1 Department of Paediatrics and Adolescent Medicine, Juliane Marie Centre, Rigshospitalet, The Capital Region of Denmark2 unknown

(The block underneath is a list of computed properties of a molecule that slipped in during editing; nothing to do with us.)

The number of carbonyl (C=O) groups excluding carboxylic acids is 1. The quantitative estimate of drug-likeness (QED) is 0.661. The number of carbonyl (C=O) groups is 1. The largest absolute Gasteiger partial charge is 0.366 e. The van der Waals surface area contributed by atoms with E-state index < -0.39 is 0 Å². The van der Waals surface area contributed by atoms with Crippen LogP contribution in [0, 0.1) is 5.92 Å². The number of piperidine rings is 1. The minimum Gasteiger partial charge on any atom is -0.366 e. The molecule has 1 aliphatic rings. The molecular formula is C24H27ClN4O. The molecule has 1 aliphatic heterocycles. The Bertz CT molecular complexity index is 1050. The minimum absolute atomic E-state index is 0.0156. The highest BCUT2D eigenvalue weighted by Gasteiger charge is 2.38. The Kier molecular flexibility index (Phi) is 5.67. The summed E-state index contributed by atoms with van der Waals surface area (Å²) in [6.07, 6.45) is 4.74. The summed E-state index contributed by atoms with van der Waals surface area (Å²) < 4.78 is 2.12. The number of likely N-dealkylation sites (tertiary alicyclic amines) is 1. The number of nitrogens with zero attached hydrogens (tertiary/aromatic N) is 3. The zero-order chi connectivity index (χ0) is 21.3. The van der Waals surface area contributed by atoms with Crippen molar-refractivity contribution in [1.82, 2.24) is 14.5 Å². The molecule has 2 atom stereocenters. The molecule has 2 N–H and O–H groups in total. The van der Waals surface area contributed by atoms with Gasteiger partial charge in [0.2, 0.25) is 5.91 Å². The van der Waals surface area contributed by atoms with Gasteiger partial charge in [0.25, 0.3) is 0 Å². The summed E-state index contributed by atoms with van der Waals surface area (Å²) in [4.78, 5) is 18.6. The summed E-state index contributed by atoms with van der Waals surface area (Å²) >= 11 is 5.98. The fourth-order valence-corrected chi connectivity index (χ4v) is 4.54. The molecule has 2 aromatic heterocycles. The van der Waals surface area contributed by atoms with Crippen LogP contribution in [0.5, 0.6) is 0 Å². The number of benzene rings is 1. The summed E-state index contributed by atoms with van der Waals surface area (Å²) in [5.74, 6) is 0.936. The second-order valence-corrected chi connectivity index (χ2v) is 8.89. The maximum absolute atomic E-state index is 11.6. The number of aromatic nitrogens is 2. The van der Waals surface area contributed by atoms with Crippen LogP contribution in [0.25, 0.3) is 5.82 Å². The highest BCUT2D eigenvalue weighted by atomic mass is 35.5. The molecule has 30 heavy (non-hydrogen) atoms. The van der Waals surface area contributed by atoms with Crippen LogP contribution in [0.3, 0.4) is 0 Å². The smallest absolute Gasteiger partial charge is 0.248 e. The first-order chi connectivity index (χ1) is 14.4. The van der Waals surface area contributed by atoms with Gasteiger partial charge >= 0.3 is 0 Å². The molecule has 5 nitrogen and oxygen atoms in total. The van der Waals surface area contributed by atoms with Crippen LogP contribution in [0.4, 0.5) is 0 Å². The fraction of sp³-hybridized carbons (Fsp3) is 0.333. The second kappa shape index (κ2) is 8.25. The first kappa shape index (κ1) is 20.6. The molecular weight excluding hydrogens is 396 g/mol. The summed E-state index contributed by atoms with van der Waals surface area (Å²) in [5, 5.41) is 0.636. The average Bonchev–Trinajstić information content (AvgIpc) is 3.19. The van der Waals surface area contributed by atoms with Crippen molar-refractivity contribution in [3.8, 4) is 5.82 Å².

BACKGROUND & AIMS: Rapid transition from total parenteral nutrition (TPN) to enteral feeding is a risk factor for necrotizing enterocolitis (NEC) in preterm infants. We hypothesized that partial enteral nutrition with colostrum, increased proportion of n-3 polyunsaturated fatty acids (PUFA), or exclusion of lipid in TPN would affect short term NEC sensitivity and liver function. METHODS: Preterm piglets were fed for three days after birth: 1) TPN with a standard lipid emulsion (Nutriflex Lipid Plus, TPN control group, n = 19), 2) PN plus bovine colostrum as partial enteral nutrition (PN/COL, n = 18), 3) TPN with fish oil (FO) lipids (Omegaven, TPN/FO, n = 19), or 4) TPN with no lipid (TPN/NL, n = 22). After TPN, piglets were fed formula for two days before tissue collection. RESULTS: None of the treatments had consistent effect on NEC incidence (∼40-50% across all groups), intestinal morphology and function, relative to TPN. In the liver, there were no signs of steatosis but PN/COL decreased the n-6 PUFA levels, leading to higher n-3/n-6 ratio, GGT activity, and plasma cholesterol and albumin levels, relative to TPN (all p < 0.05). TPN/FO increased the hepatic n-3 levels and n-3/n-6 ratio. TPN/NL treatment led to decreased hepatic n-6 level, n-3/n-6 ratio and bilirubin, albumin and triglycerides, and lowered blood clotting strength (-30%, TPN/NL vs. TPN/COL, p < 0.05). CONCLUSION: Partial enteral nutrition with colostrum, increased n-3 PUFAs in TPN, or removal of lipid from the TPN, all affect hepatic lipids and proteins in preterm neonates. These effects do not translate into improved hepatic function or NEC resistance, at least not short term.